Kevin Walker. Monoprints. Abstract. Usually colorful. Lichen series. Long hair series. Confined scribbles series. ...
How do you make these?
Ink jet printer.
And how do you make the images that you send to the printer?
It's hard to give a short answer to that. I think of it as algorithmically-assisted doodling. Most of the styles/series you see here started out as me doodling with pen and paper. I'm no Daniel Zeller — I have neither the patience nor the drafting skills to produce the large, fancy images I see in my head. So I enlist the computer to help me realize those images physically.
I should probably clarify my first answer. The very large majority of the images I produce do not get printed, but I would not say that they are therefore incomplete or less real. I like looking at them on my screen. Just as pieces of music exist independently of any particular performance, these images exist independently of any particular physical realization.
So you write computer programs, using random number generators operating within complicated, carefully crafted algorithms, to approximate the pictures you see in your mind's eye?
Do things always turn out as you planned?
They rarely turn out exactly as planned. Sometimes they turn out better than planned, sometimes they fall short of expectations. It's an interactive and iterative process. I start out trying to produce X. After some initial experimentation I produce Y, which is similar to X but not really the same thing. But Y has its own unanticipated virtues, which are further refined and expanded upon, eventually resulting in Z. It's the Zs that you see here.
How many copies of each image do you print?
Only one. If you buy one, you can comfort yourself with the knowledge that it is unique in the world. I do print multiple similar-yet-distinct images from the same series, though.
How do you choose the colors?
It varies, but usually I use a constrained random walk in color space. The constraints themselves are also usually chosen randomly, though sometimes I specify the constraints myself if I have a particular color region in mind. The downside of working within a large space of color possibilities is that many of the resulting images will have colors I don't like (e.g. green combined with purple — ugh). The upside is that sometimes the programs spit out interesting color combinations that I would not have thought of myself. I typically produce a large number of images, then select some small fraction of them to print.
Could you say some nerdier things about color?
Of course. Color space is curved, like the surface of the earth but 3-dimensional rather than 2-dimensional. Just as wall maps inevitably distort the surface of the earth (making Greenland look bigger than Africa, for example), color coordinate systems, such as RGB, HSL and CMYK, distort color space, stretching some regions and compressing others.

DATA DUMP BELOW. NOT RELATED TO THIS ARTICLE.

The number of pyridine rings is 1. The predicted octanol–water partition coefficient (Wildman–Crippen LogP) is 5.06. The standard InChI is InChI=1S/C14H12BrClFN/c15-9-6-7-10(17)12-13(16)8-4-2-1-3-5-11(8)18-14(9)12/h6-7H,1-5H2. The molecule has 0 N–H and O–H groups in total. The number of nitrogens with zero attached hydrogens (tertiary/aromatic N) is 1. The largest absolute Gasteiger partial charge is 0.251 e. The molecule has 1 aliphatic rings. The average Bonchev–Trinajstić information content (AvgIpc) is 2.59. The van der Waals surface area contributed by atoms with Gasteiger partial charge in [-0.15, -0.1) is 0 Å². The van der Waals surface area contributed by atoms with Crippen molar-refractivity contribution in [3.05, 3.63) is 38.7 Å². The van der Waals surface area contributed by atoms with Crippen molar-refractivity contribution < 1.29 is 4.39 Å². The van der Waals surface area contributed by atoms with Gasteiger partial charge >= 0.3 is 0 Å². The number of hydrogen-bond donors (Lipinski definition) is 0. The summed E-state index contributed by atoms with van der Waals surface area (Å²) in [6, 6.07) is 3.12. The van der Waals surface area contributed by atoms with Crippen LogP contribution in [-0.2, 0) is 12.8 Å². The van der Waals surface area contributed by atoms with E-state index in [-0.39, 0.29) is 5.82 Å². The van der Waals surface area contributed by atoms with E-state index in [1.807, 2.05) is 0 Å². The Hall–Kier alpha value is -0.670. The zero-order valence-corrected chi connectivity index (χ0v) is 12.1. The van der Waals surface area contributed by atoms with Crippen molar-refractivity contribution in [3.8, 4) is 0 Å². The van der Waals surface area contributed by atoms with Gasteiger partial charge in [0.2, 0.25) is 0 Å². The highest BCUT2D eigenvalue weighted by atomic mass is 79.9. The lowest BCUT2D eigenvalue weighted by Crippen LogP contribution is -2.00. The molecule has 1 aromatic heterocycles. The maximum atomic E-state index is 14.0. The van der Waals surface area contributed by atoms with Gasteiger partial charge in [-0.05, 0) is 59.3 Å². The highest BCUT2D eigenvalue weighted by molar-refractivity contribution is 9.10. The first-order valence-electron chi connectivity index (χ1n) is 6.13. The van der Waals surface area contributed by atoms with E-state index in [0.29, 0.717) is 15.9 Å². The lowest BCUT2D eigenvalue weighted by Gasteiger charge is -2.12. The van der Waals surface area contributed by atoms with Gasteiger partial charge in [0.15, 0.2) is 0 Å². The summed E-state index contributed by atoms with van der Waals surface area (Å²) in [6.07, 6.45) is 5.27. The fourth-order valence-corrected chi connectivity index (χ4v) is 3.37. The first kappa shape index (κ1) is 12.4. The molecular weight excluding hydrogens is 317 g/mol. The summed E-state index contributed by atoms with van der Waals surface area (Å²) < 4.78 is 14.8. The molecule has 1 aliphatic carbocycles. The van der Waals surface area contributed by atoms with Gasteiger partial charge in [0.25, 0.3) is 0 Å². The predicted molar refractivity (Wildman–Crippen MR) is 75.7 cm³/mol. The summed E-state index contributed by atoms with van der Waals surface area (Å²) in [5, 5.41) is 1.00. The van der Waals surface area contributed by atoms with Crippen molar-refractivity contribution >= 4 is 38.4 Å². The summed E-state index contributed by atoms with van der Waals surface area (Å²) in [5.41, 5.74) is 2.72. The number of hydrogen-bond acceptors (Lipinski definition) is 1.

When I'm constructing a random path in color space, I don't want the artificial distortions introduced by color coordinate systems to affect the images I'm generating. L*a*b* color coordinates introduce less distortion than does RGB etc., so I usually work with L*a*b*. Employing the CIEDE2000 color distance formula further reduces distortion.
Some of your images look kind of 3-dimensional. I'm guessing that that is largely unintentional, and that you prefer flatness to illusionistic effects.
Your guess is correct.
Would you characterize these images as "mathematical"?
The answer to that question varies from series to series, but on average the answer is "just a little bit". I actually put a fair amount of effort into making the images look irregular and unpredictable. You might say that I employ slightly sophisticated mathematical techniques in order to make the images look less mathematical.
Would you say that an overarching theme in your work is the interplay between regularity and irregularity, between predictability and randomness?
I like for there to be interesting things going on at multiple levels -- micro, macro and, if there's room, meso. Ideally, the images are interesting in one way when viewed close up, and interesting in a completly different way when viewed from far back. I like working on larger images, since that affords more room for multiple structural levels.
Do you sell printed versions of the images?
Yes. Email me at firstname.lastname@example.org.
And you only print one copy of each image, so some images on the web site are not available, but similar ones in the same series will likely be available, correct?
It occurs to me that search engines might be eavesdropping on this conversation. Perhaps you should spew out a few words that are directly relevant to this site.
OK, here goes. Abstract. Monoprints. Digital monoprints. Lichen series. Blobs. Colors. Spanning trees. Long hair series. Confined scribbles series. Contemporary (?). Moab. Moab, Utah. Mathematics. Curvy things. Scribbly things. Swirls. Random walks. Random paths. Art. Lichen (again). Abstract (again). Random tilings. Random tesselations. Random walks in color space.
I suspect that you have an older art web site lying around somewhere, out of date and a bit clunky, but nevertheless interesting to more-enthusiastic-than-average viewers. If my suspicions are correct, what's the URL? Don't worry -- if we bury the link here, few people will find it.
Your suspicions are, as usual, correct. The new URL for the older, clunkier site is http://kevinwalker.info/old_site.
Voro as in Voronoi cell.
If one wants a random tessellation of the plane, one of the first ideas that comes to mind is sprinkling points randomly and then taking the corresponding Voronoi cells. This is what I tried first, and the results were unpleasantly jagged and irregular. This problem can be partly solved by not allowing the random points to get too close to each other. The resulting cells are all roughly the same size, but are still a bit too jagged by my standards. If one iteratively sets each vertex of the tessellation to the average of its neighboring vertices (cf. graph Laplacian), the cells gradually become rounder and less jagged.